By bridge and parkway, to country spreads and childhood bedrooms, and for short stays and permanent moves, tens of thousands of residents have streamed out of New York City over the past few months to escape the pandemic.But some buyers and renters have zigged while others zagged. They spent the spring snapping up apartments — unfazed by apocalyptic headlines and convinced that New York’s problems are temporary,“I’ve had people say to me, ‘New York? Are you nuts?’” said Leigh Selting, 60, a theater professor from Wyoming who recently bought a two-bedroom co-op in the Hudson Heights neighborhood of Manhattan for his retirement. “But I am kind of a forward-looking person. And I find the resilience of New York to be attractive.”Mr. Selting isn’t the only arrival with a counterintuitive, rosier-than-might-be-expected view. Nearly 700 buyers — some from as far away as California, China and Brazil — have signed contracts for homes in Manhattan since April, according to market data.ImageLeigh Selting, a drama professor and actor from Wyoming, on the set of a movie last year. Mr. Selting recently bought a co-op in Manhattan.Credit…Makala BuszekAnd while that is a historically small group of buyers, it may offer a window into next-generation New York. Ballroom-dancing teachers, designers and neurologists — the kind of diverse and dynamic mix the city has always drawn — have arrived to replace those who have fled for good.In Hell’s Kitchen, a one-bedroom co-op, listed for $2,150 a month when the previous tenant left the city because of the coronavirus, helped fulfill a dream for Paul Swaine.A ballroom-dance instructor from St. Petersburg, Fla., Mr. Swaine, 56, had long fantasized about performing a waltz or rumba at the Rainbow Room, the glamorous restaurant atop Rockefeller Center. But the real motivational kick came in 2017, when Mr. Swaine took on side work as a flight attendant for New York-based JetBlue Airways, which meant spending some nights at a company crash pad in Queens.So excited was Mr. Swaine to get here that he sold his Florida condo and leased a Manhattan apartment sight unseen. But since arriving in May amid stay-at-home orders, he hasn’t had many opportunities to sample the city’s nightlife. With gyms and dance studios closed, his plans to offer dance classes will also have to wait.“It’s sad to see everything closed down, but it is what it is,” Mr. Swaine said. “You have to like New York for its warts and all.”Also seemingly able to reconcile a romanticized vision of the city with the grittier reality is Rosabel R. Young, 60, a neurologist from Redlands, Calif., who has signed a contract for an all-cash purchase of a one-bedroom condo in Battery Park City.The apartment, which has a pass-through kitchen and three closets, was most recently listed at $549,000, after originally being listed in September for $575,000.Dr. Young has fond memories of a trip to the United Nations as a young child in 1964, when her family lived in New Jersey before her father, who was in the Army, moved them to Spain for a more permanent assignment.Decades later, while attending a medical conference in New York, she found herself waiting in line for 45 minutes at the Metropolitan Museum of Art to see a Marc Chagall exhibit. “I thought, ‘Boy, I must really like New York,’” she said.In some ways, art has brought her back. Dr. Young, who works with people with brain injuries, founded a nonprofit group that encourages patients to paint, to aid their recovery. To raise money for the nonprofit, Dr. Young has sold some of those paintings at a gallery she owns in Barcelona, Spain. New York galleries, she hopes, might one day be interested in the pieces, too.A widow who lives on a five-acre farm in the company of dogs, birds and bees, Dr. Young understands the recent urge to flee New York. Still, like a person who develops new skills after a bad blow to the head, she said, the city will find ways to cope.“The culture is not going away,” Dr. Young said. “Even if you cut the number of coffee shops and restaurants in half, you will still have the people, and the people are the culture.”Many alighting in New York for the first time believe the city will rebound just as it did after Sept. 11, 2001, despite forecasts of a doomed metropolis.But that analogy goes only so far, said Jonathan Jossen, 62, who was working on Wall Street when the Twin Towers fell and is now a salesman with the brokerage Triplemint.Some buyers are so skittish that they are willing to break a deal even if it means taking a major financial hit, said Mr. Jossen, who had a client walk away from a $125,000 deposit for a two-bedroom condo when coronavirus cases spiked in March. “They were completely spooked,” he said. “A lot of people are walking away.”But Mr. Jossen, who has stayed in his apartment in Manhattan for most of the lockdown instead of heading to his weekend house in Fire Island, noted that banks haven’t seized up like they did 19 years ago. “They’re still lending,” he said. “There hasn’t been a financial shock yet.”It can be difficult to tell if the sales market is being weighed down by artificial forces — namely, a state mandate that banned in-person showings for several months — or if buyers simply aren’t game.But a sharp drop-off is clear. Between Apr. 1 and June 30, buyers signed 696 contracts for condos, co-ops and townhouses in Manhattan, according to GS Data Services, a research company. That represents a 78 percent drop from the same period in 2019, when there were 3,229 signings. Prices appear softer, too. Apartments in contract went for an average of $1.83 million, down from $2.1 million in 2019, according to GS Data — a 13 percent drop.Of course, not all the recent buyers are new blood. Dozens of those who signed contracts in the last quarter appear to hail from the same buildings in which they bought, brokers say, or just around the corner, meaning they knew their targets well.ImageHaldun Mutlu on Broadway in Greenwich Village, near his new apartment building.Credit…Katherine Marks for The New York TimesWhen the lockdown began, Haldun Mutlu, 29, who works in finance, suddenly had a lot of free time on his hands. So he began researching apartments that were bigger than the studio rental in Greenwich Village where he has lived for two years.A one-bedroom condop with a breakfast bar and western exposure listed at $850,000, just down the street, caught his eye. The ban on showings made it impossible to see. But Mr. Mutlu remembered visiting the building years ago, as a student at New York University, and that was enough.Like London and Amsterdam, New York may not continue be as dominant as it once was. But “cities are always going to exist, because people will always want to feel part of something bigger,” Mr. Mutlu said. “And when New York comes back, all those people who went to the suburbs will have a fear of missing out and want to move back.”The multiday demonstrations against the death of George Floyd in early June gave Mr. Mutlu some pause, as he watched looters smash the windows of the banks that line his new building’s ground floor. “It was scary enough that the thought did cross my mind that it might be time to get out,” he said. Nonetheless, he hopes to finalize his purchase in August.Mr. Selting, the theater professor, took the protests in stride as he watched them on television from Laramie, Wyo., where he has taught for more than three decades. As a child, he grew up in a Nebraska town with fewer than 1,000 residents, although he has lived in New York as well, including a stretch in the 1980s as an actor.“Protests are part of living in a city,” said Mr. Selting, who signed his contract this winter, pre-pandemic, and after several delays closed in June.The city will have time to settle down before he and his wife, Marsha Fay Knight, a ballet professor, retire here in a few years. Until then, the $765,000 unit with its Hudson River views will be home to their son Nicholas, formerly of Astoria, Queens.Other parent-child arrangements also buoyed the spring market. Erin Lichter, 24, an architect, joined with her San Diego family to buy a one-bedroom penthouse with a terrace in a Midtown East condop. Most recently listed for $885,000, the unit has yet to close. “We saw this as an investment opportunity,” Ms. Lichter said.Ms. Lichter, who has rented a studio for three years, has been tempted to move to Boston, where many friends live. But a Covid-related job keeps her here: She is working with corporate clients like JPMorgan Chase and Savanna to figure out how to create more social distance between desks.Because she is “a little grandma at heart” and not much of a night owl, Ms. Lichter isn’t worried that New York’s bar scene and nightlife may be altered forever. Still, “this will be a major cultural shift for New York,” she said. “This used to be the city that never sleeps.”Some of the newest New Yorkers are eagerly awaiting a time when that is true again, the city is fully reopened and they are able to head back to their offices.Mallory Gagliano, 22, who does digital marketing for brands like AT&T, recently moved into an apartment with a friend so she could be closer to her job in Murray Hill, although she has been working from home.After graduating from college last year, Ms. Gagliano had been living at home with her parents in Suffolk County, and her commute involved a Long Island Rail Road train and two subways. The thought of crowding in with passengers again made her uneasy, so she and Briana Sierp, 24, a sorority sister from SUNY Oneonta who works for a medical device company, ramped up an existing plan to find a place in the city together.In May, the friends moved into a two-bedroom in a walk-up on East 49th Street that cost $2,595 a month, with a bonus free month of rent, although they had seen it only in a video. The dining table has been serving as Ms. Gagliano’s office, and probably will throughout the summer. But she hopes that her job, and the city, will soon regain a semblance of its usual self.“I realize I am living in a pivotal time in the world,” she said. “Things are going to change, and we are on the forefront of it. And that’s interesting to think about. But I think New York will always be worth it.”For weekly email updates on residential real estate news, sign up here. Follow us on Twitter: @nytrealestate.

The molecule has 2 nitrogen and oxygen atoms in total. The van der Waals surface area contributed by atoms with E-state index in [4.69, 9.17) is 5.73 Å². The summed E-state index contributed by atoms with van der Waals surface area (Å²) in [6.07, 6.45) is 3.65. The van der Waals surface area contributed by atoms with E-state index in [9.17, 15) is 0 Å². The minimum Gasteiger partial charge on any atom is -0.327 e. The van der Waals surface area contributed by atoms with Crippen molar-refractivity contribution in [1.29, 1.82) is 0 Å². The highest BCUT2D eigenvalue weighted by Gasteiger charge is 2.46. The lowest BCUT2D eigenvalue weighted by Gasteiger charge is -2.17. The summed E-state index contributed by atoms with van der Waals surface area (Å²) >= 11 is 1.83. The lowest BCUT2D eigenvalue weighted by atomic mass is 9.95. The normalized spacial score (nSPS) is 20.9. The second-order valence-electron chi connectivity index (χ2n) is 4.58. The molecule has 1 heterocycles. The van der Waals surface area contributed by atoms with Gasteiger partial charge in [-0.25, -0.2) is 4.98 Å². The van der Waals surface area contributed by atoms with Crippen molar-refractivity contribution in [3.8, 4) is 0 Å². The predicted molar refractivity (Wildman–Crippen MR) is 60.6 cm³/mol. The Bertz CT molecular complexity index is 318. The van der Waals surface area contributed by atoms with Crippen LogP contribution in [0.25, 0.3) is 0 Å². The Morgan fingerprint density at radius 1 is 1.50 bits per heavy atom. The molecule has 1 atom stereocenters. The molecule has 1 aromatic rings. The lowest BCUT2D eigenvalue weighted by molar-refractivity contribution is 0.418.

Real Estate